In accordance with the provisions of the patent statutes, the principle and mode of operation of this invention have been explained and illustrated in its preferred embodiment. However, it must be understood that this invention may be practiced otherwise than as specifically explained and illustrated without departing from its spirit or scope.

Patent Citations
Cited PatentFiling datePublication dateApplicantTitle
FR1255153A * Title not available
Referenced by
Citing PatentFiling datePublication dateApplicantTitle
US5507702 *May 7, 1992Apr 16, 1996Btr Engineering (Australia) LimitedLimited slip differential incorporating bevel pinions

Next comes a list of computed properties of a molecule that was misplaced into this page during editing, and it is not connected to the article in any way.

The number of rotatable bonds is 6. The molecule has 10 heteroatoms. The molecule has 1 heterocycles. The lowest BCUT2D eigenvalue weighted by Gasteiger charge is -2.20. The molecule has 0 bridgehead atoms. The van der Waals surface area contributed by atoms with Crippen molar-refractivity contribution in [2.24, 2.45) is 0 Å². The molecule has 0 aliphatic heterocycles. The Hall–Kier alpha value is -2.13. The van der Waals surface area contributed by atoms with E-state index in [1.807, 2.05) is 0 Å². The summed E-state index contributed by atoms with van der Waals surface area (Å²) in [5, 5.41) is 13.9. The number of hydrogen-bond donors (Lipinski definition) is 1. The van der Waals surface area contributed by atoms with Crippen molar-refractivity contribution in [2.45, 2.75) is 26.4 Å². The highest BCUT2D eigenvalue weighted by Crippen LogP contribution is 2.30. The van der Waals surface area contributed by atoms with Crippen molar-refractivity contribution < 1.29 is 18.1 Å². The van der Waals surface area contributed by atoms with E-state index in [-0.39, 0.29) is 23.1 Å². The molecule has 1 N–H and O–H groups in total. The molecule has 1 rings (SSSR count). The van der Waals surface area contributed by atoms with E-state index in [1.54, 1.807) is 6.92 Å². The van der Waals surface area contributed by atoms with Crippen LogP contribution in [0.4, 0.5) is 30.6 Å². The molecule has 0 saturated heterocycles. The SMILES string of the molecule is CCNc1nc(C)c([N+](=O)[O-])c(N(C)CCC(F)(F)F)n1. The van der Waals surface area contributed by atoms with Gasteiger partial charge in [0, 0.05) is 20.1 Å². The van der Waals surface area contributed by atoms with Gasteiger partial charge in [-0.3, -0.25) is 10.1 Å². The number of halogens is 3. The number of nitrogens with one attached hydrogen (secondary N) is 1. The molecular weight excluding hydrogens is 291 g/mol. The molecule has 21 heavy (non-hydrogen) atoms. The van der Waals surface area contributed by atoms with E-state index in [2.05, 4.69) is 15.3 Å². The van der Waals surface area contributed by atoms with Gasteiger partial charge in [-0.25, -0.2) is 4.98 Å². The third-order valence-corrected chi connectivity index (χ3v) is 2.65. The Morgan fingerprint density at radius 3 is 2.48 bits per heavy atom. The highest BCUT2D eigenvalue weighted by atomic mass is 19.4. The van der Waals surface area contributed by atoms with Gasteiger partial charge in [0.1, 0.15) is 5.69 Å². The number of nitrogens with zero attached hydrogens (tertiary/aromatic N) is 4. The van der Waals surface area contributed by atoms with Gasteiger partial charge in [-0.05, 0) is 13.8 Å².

US5741199 *Feb 6, 1996Apr 21, 1998Ford Global Technologies, Inc.Limited slip differential recessed spring design
US5863271 *Aug 16, 1996Jan 26, 1999Hydro-Gear Limited PartnershipControlled traction cartridge and differential
US5897452 *Aug 16, 1996Apr 27, 1999Hydro-Gear Limited PartnershipIntegrated hydrostatic transaxle with controlled traction differential
US5899826 *Apr 28, 1998May 4, 1999Hydro-Gear Limited PartnershipControlled traction cartridge and differential
US5984822 *Jun 25, 1998Nov 16, 1999Hydro-Gear Limited PartnershipIntegrated hydrostatic transaxle with controlled traction differential
US6015362 *May 6, 1997Jan 18, 2000Kanzaki Kokyukoki Mfg. Co., Ltd.Differential gear assembly with disc-shaped input member
US6152846 *Jun 15, 1999Nov 28, 2000Hydro-Gear Limited PartnershipIntegrated hydrostatic transaxle with controlled traction differential
US6322474Aug 28, 2000Nov 27, 2001Hydro-Gear Limited PartnershipDifferential for use in a vehicle